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The new Dungeons & Dragons adventures are more inclusive of LGBTI identities

The new Dungeons & Dragons adventures are more inclusive of LGBTI identities

Dungeons & Dragons, the fantasy tabletop game, has made sure its newest editions are more inclusive of LGBTI identities.

Dungeons & Dragons (D&D) was originally created in 1974. Now, over 40 years later, the popular game seeks to include people from all walks of life.

The publishers of D&D released two new editions last year, Curse of Strahd and Storm King’s Thunder.

Kotaku reports that the publisher of the D&D books, Wizards of the Coast, plans to make the game ‘more gay.’

Jeremy Crawford, the game’s lead rules developer, told Kotaku that every D&D adventure since Curse of Strahd has included more queer identities, and that this theme will continue.

‘Ever since we brought our adventure design fully back in-house all of our new adventures contain LGBT characters. This is true of our next adventure, Tomb of Annihilation, and it will be true of our stories after that,’ Crawford said.

This is exciting news for LGBTI gamers.

Christyn, a 27-year-old trans woman, has been playing D&D since she was 11.

‘It’s encouraging for me to look in the character creation chapter in the new Player’s Handbook and see it give examples of trans characters, without breaking the high fantasy mood even,’ Christyn tells GSN.

‘And then including gay characters just matter of factly, without making a big deal about it, is wonderful to see as well,’ she continues.

However, as D&D allows for creativity, one could technically always play as an LGBTI character.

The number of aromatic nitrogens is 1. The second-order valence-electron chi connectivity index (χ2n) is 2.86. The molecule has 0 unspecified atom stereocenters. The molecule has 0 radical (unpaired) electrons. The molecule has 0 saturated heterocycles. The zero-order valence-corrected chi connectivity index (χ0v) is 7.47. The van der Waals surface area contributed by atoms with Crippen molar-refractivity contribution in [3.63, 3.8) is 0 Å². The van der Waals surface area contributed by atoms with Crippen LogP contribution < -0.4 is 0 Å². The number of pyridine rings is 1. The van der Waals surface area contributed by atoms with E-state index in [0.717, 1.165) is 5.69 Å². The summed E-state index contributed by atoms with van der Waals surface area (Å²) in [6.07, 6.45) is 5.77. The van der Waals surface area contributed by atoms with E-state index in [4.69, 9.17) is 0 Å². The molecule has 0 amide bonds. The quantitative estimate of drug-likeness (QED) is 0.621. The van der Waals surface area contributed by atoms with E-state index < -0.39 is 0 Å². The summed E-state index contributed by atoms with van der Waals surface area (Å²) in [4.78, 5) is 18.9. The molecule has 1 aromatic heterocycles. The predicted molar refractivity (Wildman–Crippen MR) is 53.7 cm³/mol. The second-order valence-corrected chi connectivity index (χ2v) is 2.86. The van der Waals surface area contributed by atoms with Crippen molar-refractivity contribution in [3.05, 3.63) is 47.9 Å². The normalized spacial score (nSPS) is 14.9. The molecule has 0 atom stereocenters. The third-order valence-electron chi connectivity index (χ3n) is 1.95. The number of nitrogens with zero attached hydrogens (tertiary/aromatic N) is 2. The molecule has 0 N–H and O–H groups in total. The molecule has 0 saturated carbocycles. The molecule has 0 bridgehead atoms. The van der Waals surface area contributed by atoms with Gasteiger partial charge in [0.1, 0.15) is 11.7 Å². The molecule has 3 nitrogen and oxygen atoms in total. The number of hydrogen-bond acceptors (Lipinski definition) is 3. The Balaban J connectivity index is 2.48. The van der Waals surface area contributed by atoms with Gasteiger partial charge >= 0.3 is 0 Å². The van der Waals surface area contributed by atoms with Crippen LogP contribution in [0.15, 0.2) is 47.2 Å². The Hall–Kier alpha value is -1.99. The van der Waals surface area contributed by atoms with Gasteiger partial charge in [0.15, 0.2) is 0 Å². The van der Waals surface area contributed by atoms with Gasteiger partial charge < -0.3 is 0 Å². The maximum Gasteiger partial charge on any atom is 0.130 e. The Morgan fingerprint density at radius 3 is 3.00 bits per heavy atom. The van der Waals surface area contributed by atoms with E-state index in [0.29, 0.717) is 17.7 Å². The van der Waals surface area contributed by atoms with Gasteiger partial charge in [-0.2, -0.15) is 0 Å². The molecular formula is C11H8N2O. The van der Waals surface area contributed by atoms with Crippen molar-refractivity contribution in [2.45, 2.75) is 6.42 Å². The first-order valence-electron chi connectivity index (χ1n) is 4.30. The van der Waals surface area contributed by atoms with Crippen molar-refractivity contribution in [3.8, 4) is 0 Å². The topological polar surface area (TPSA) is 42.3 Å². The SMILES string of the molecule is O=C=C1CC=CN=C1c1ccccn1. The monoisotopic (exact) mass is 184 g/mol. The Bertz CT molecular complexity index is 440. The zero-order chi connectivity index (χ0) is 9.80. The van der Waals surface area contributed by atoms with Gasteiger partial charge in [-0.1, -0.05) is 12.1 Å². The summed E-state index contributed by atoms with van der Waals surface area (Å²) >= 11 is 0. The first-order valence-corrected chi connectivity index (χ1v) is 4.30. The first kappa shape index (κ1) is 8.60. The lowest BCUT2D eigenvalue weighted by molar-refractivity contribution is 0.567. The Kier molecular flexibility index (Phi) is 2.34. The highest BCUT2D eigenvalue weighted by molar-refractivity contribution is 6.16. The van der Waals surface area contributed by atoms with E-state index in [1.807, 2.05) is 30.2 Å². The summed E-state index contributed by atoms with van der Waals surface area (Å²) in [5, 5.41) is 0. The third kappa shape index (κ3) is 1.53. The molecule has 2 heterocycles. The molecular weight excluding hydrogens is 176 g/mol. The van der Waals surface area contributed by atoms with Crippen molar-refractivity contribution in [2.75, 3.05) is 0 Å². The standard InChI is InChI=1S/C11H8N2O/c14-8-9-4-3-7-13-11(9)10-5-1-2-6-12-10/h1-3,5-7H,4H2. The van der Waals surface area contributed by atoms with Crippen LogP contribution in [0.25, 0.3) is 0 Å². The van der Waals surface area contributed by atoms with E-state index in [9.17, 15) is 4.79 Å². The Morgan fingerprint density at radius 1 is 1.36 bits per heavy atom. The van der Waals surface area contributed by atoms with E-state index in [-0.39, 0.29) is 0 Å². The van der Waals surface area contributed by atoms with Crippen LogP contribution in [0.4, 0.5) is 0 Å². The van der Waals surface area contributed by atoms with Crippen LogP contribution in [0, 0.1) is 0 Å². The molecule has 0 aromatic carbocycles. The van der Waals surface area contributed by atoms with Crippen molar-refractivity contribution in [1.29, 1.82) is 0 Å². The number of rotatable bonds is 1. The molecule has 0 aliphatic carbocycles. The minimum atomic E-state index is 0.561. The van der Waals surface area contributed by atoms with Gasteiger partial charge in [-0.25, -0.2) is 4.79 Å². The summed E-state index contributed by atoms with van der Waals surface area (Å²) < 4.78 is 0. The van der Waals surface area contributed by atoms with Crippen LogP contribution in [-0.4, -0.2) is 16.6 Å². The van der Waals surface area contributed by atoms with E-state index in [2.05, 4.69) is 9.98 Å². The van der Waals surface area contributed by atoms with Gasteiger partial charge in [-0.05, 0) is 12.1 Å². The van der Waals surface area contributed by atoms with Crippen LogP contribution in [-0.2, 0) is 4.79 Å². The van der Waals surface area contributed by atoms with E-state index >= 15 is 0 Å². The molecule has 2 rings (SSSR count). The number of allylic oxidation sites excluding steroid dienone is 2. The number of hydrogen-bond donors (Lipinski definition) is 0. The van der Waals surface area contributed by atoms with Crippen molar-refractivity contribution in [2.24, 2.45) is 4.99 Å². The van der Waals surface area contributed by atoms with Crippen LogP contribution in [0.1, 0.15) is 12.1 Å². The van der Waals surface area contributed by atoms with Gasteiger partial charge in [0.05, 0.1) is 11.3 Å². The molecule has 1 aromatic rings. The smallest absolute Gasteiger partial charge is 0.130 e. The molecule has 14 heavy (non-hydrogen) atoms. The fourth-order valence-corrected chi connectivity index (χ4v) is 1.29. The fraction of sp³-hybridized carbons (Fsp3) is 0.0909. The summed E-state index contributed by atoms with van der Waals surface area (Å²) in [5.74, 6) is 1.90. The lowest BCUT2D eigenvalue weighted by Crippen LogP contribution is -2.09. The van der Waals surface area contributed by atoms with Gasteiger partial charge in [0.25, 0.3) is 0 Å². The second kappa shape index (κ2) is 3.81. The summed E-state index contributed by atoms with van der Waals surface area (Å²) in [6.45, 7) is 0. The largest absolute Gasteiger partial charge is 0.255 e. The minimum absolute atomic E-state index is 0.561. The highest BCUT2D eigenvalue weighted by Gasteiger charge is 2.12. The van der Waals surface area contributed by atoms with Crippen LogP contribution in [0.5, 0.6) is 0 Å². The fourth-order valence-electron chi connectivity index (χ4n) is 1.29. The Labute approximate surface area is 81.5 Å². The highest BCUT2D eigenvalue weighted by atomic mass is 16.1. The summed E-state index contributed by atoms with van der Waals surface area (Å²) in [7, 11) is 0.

‘In the third edition there were optional rules for sanity, in a splatbook on horror campaigns and then in a big book of optional rules (Unearthed Arcana, published 2004), and there was a listing of “psychosexual illnesses,” which basically went “sadism, pedophilia, transsexualism,”’ Christyn explains. ‘And then in Book of Vile Darkness it was suggested that notable villains might be marked by unusual depravities, and one of the examples given was dressing in women’s clothing.’

But, Christyn says, these new adventures that don’t demonize LGBTI identities is ‘certainly a turn around.’

Christyn notes that many straight men who are fans of the game are upset by these updated, inclusive versions.

‘All the boys on the internet are complaining about this, because they’re saying it’s pandering and that it was always an option to play whoever you wanted,’ she says. ‘But what we really hear from that is “our escapist fantasies include rules for a world where you by default don’t exist.”’

D&D Tomb of Annihilation will be released on 19 September, 2017.